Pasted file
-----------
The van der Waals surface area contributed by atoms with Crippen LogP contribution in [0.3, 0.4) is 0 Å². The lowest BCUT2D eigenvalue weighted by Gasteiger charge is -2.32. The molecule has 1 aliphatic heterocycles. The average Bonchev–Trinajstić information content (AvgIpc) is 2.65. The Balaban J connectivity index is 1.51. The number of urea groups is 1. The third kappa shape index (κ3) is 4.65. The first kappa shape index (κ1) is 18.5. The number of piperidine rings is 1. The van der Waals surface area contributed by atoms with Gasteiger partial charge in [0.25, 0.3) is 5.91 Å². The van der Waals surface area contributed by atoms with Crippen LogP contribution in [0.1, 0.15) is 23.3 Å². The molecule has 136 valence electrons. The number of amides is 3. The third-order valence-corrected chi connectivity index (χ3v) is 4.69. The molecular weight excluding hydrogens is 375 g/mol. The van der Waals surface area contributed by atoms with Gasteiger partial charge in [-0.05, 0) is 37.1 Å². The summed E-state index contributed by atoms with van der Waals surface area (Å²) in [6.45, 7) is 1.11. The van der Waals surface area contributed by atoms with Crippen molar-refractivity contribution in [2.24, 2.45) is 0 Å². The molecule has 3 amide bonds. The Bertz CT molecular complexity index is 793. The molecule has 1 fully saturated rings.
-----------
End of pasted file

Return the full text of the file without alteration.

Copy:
The van der Waals surface area contributed by atoms with Crippen LogP contribution in [0.3, 0.4) is 0 Å². The lowest BCUT2D eigenvalue weighted by Gasteiger charge is -2.32. The molecule has 1 aliphatic heterocycles. The average Bonchev–Trinajstić information content (AvgIpc) is 2.65. The Balaban J connectivity index is 1.51. The number of urea groups is 1. The third kappa shape index (κ3) is 4.65. The first kappa shape index (κ1) is 18.5. The number of piperidine rings is 1. The van der Waals surface area contributed by atoms with Gasteiger partial charge in [0.25, 0.3) is 5.91 Å². The van der Waals surface area contributed by atoms with Crippen LogP contribution in [0.1, 0.15) is 23.3 Å². The molecule has 136 valence electrons. The number of amides is 3. The third-order valence-corrected chi connectivity index (χ3v) is 4.69. The molecular weight excluding hydrogens is 375 g/mol. The van der Waals surface area contributed by atoms with Gasteiger partial charge in [-0.05, 0) is 37.1 Å². The summed E-state index contributed by atoms with van der Waals surface area (Å²) in [6.45, 7) is 1.11. The van der Waals surface area contributed by atoms with Crippen molar-refractivity contribution in [2.24, 2.45) is 0 Å². The molecule has 3 amide bonds. The Bertz CT molecular complexity index is 793. The molecule has 1 fully saturated rings.